Xlibris Corporation, 2012 - 320 pagini
Hello -- my name is Don Bongaards and I am a retired engineer. This book is a sequel to my first book entitled A Sense of Urgency which described how the United States could free itself from its dependence upon imported oil and achieves economic growth and prosperity by phasing in hydrogen fuel as a substitute for gasoline. I have written this sequel to introduce some new ideas that can make the transition to hydrogen fuel more cost effective and practical -- like beginning the hydrogen phase in process using reformed natural gas while in the short run drilling for as much domestic oil and natural gas as possible. In the long run a thermo-chemical process can take over in 20 to 40 years to make hydrogen from water economically viable. At today's natural gas prices, reformed hydrogen could be sold at the gas station pump for about three dollars per equivalent gasoline gallon. Not bad when you consider that the currently available Honda FCX hydrogen fuel cell car can achieve more than 60 miles per gallon.
Another reason for writing this sequel is to emphasize the point that global oil consumption has become a clear and present danger. We are acting like the proverbial frog that is sitting in a pot of warm water that is quickly coming to a boil. The exponentially increasing worldwide demand for oil is becoming more of a problem than is commonly thought. In spite of what you might have been told about hundreds of years supply of oil and other fossil fuels, the truth is -- it just ain't so. Countries like China and India are beginning to consume oil at an increasingly faster rate. The world currently consumes about 33 billion barrels of oil per year and the known reserves are less than 1,000 billion barrels. The problem is that the 33 billion barrels per year consumption rate is increasing at about 2 percent each year. If you do the arithmetic, the world will consume about 110 billion barrels of oil per year by the year 2070 -- less than 60 years from now. However, during this time we will have had a total consumption of about 3,500 billion barrels. Do you think that we will discover enough oil and oil sands to fill this demand? Do you think that we can convert enough coal into synthetic fuel? Do you think that we will have enough natural gas to substitute for gasoline? Do you think that oil shale will come to the rescue? How about electric cars that use wind and solar energy? Think again -- it isn't going to happen -- and I will explain why in this book. And -- by the way -- don't assume that the United States will fuel itself while the rest of the world runs out of fuel.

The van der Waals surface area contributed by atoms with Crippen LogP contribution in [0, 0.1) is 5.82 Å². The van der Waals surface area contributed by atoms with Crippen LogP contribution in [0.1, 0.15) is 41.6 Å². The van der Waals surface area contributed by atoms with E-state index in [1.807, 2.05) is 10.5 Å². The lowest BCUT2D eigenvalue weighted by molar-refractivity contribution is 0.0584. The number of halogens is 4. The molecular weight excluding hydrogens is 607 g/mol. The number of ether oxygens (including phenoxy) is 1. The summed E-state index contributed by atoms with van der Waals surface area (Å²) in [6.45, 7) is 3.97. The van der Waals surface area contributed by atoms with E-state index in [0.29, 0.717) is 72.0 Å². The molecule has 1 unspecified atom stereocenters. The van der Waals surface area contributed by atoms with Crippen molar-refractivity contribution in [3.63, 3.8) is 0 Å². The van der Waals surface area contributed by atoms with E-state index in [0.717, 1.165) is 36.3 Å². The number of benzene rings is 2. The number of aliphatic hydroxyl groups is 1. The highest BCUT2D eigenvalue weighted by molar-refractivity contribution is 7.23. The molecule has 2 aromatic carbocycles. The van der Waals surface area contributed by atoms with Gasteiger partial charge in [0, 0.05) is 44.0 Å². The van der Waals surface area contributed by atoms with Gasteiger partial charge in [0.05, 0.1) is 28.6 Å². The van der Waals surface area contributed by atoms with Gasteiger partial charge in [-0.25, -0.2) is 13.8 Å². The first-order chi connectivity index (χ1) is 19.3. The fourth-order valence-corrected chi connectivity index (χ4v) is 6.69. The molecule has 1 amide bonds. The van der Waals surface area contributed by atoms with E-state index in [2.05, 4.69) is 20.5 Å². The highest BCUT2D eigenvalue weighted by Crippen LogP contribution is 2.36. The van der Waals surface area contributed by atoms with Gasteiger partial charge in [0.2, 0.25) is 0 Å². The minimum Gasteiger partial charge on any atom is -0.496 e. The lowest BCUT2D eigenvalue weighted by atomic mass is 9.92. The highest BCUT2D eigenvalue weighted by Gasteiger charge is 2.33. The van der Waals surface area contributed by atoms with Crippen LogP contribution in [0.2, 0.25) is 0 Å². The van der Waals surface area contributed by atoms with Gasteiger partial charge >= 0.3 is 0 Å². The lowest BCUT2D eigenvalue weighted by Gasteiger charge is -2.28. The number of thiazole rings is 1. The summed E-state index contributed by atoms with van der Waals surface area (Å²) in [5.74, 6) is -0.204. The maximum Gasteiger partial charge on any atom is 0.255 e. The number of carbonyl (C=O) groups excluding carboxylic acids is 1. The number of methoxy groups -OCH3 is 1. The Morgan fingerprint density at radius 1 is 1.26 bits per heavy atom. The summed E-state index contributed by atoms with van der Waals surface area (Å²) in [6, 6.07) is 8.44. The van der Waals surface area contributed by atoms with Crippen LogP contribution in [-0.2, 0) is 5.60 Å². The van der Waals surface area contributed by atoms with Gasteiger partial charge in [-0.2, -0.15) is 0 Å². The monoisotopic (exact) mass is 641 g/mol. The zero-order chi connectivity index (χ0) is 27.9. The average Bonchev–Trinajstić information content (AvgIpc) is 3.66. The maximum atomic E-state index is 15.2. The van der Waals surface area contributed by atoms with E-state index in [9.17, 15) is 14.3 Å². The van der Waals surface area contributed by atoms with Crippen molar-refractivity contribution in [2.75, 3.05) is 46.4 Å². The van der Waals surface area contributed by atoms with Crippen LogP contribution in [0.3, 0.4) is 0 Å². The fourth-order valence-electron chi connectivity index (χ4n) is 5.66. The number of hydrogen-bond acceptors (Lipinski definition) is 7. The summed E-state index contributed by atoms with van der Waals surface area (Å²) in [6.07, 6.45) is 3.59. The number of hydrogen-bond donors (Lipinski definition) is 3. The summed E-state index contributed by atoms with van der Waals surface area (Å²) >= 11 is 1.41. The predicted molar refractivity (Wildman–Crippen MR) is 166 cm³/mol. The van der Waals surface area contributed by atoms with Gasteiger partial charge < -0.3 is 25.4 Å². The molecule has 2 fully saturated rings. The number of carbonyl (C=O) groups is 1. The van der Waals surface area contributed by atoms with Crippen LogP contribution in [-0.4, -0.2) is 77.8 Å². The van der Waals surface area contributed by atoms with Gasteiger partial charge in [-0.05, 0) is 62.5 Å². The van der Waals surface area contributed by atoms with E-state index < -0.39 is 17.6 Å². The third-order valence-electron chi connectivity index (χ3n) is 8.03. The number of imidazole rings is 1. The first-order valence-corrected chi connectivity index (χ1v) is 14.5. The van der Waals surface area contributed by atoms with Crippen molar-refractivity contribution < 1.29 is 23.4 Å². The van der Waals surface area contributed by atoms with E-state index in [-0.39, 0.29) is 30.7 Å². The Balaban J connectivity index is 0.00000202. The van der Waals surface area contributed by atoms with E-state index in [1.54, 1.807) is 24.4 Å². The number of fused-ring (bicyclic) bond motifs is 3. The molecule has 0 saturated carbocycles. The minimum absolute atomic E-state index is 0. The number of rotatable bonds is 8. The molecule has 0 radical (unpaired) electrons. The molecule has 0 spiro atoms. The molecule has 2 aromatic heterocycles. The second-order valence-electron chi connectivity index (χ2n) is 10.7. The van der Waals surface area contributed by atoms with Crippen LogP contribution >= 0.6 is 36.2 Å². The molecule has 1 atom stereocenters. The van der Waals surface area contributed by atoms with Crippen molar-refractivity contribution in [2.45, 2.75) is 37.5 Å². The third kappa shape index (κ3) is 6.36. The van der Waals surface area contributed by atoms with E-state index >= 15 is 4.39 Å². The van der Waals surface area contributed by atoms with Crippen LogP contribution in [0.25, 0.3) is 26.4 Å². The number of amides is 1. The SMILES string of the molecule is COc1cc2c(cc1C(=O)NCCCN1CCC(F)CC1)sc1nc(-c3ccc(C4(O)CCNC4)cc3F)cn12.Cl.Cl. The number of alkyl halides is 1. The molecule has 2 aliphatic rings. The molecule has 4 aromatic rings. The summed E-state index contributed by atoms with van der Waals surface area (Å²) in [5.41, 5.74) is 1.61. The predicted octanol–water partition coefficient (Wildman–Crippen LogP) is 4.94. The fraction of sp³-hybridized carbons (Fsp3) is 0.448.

Since the United States spends almost 700 billion dollars each year to purchase oil from other countries doesn't it make sense that this money would be better spent in the United States. How about forming a hydrogen fuel consortium comprised of 50 million social security investors and potentially save this vital program from extinction. While this might not be the only way to get the job done I am proposing it in this book as food for thought.
From what I have just described with regard to current oil consumption demand, don't surprised if gasoline prices don`t skyrocket in the not too distant future -- how about ten or more dollars per gallon! Let's begin building a hydrogen fuel infrastructure now to protect our children and grandchildren from an impending disaster!
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